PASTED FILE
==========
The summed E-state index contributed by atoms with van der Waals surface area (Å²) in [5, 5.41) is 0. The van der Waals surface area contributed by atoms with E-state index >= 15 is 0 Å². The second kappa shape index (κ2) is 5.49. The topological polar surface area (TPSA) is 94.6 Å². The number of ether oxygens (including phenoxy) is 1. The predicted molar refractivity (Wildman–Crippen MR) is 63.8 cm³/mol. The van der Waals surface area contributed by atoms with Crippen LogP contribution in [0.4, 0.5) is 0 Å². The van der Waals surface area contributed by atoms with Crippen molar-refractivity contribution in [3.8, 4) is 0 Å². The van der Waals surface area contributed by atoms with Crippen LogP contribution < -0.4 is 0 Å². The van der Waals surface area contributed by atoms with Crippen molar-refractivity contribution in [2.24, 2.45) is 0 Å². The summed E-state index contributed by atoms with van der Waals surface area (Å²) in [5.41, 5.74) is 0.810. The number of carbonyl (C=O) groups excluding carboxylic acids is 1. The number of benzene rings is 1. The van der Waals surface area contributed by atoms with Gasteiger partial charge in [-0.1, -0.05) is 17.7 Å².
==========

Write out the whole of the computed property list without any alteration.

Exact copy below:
The summed E-state index contributed by atoms with van der Waals surface area (Å²) in [5, 5.41) is 0. The van der Waals surface area contributed by atoms with E-state index >= 15 is 0 Å². The second kappa shape index (κ2) is 5.49. The topological polar surface area (TPSA) is 94.6 Å². The number of ether oxygens (including phenoxy) is 1. The predicted molar refractivity (Wildman–Crippen MR) is 63.8 cm³/mol. The van der Waals surface area contributed by atoms with Crippen LogP contribution in [0.4, 0.5) is 0 Å². The van der Waals surface area contributed by atoms with Crippen molar-refractivity contribution in [3.8, 4) is 0 Å². The van der Waals surface area contributed by atoms with Crippen LogP contribution < -0.4 is 0 Å². The van der Waals surface area contributed by atoms with Crippen molar-refractivity contribution in [2.24, 2.45) is 0 Å². The summed E-state index contributed by atoms with van der Waals surface area (Å²) in [5.41, 5.74) is 0.810. The number of carbonyl (C=O) groups excluding carboxylic acids is 1. The number of benzene rings is 1. The van der Waals surface area contributed by atoms with Gasteiger partial charge in [-0.1, -0.05) is 17.7 Å².